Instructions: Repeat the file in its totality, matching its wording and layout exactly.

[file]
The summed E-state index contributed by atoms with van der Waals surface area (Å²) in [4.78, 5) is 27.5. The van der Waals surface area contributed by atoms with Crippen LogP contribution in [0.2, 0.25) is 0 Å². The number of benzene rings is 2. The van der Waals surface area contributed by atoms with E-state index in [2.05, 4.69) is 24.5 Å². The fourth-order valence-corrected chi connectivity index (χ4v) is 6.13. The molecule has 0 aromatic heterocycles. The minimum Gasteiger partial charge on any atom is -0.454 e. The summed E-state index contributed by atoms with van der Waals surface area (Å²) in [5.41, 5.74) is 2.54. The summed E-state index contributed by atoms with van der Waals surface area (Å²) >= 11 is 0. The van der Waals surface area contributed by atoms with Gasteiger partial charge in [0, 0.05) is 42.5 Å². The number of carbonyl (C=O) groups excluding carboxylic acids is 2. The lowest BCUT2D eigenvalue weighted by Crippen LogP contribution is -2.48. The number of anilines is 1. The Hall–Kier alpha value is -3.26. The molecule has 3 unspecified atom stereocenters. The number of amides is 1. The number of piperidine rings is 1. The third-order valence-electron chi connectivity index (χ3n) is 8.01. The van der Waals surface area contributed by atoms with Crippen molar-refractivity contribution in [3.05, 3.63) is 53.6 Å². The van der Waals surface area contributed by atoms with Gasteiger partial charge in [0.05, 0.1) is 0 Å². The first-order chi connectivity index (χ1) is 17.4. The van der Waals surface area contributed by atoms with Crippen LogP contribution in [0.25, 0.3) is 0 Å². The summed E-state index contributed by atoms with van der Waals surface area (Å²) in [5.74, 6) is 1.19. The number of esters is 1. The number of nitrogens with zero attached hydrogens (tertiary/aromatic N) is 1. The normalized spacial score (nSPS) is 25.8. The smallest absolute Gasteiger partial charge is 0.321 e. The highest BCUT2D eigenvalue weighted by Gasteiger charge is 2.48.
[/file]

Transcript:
The summed E-state index contributed by atoms with van der Waals surface area (Å²) in [4.78, 5) is 27.5. The van der Waals surface area contributed by atoms with Crippen LogP contribution in [0.2, 0.25) is 0 Å². The number of benzene rings is 2. The van der Waals surface area contributed by atoms with E-state index in [2.05, 4.69) is 24.5 Å². The fourth-order valence-corrected chi connectivity index (χ4v) is 6.13. The molecule has 0 aromatic heterocycles. The minimum Gasteiger partial charge on any atom is -0.454 e. The summed E-state index contributed by atoms with van der Waals surface area (Å²) in [5.41, 5.74) is 2.54. The summed E-state index contributed by atoms with van der Waals surface area (Å²) >= 11 is 0. The van der Waals surface area contributed by atoms with Gasteiger partial charge in [0, 0.05) is 42.5 Å². The number of carbonyl (C=O) groups excluding carboxylic acids is 2. The lowest BCUT2D eigenvalue weighted by Crippen LogP contribution is -2.48. The number of anilines is 1. The Hall–Kier alpha value is -3.26. The molecule has 3 unspecified atom stereocenters. The number of amides is 1. The number of piperidine rings is 1. The third-order valence-electron chi connectivity index (χ3n) is 8.01. The van der Waals surface area contributed by atoms with Crippen molar-refractivity contribution in [3.05, 3.63) is 53.6 Å². The van der Waals surface area contributed by atoms with Gasteiger partial charge in [0.05, 0.1) is 0 Å². The first-order chi connectivity index (χ1) is 17.4. The van der Waals surface area contributed by atoms with Crippen LogP contribution in [0.25, 0.3) is 0 Å². The summed E-state index contributed by atoms with van der Waals surface area (Å²) in [5.74, 6) is 1.19. The number of esters is 1. The number of nitrogens with zero attached hydrogens (tertiary/aromatic N) is 1. The normalized spacial score (nSPS) is 25.8. The smallest absolute Gasteiger partial charge is 0.321 e. The highest BCUT2D eigenvalue weighted by Gasteiger charge is 2.48.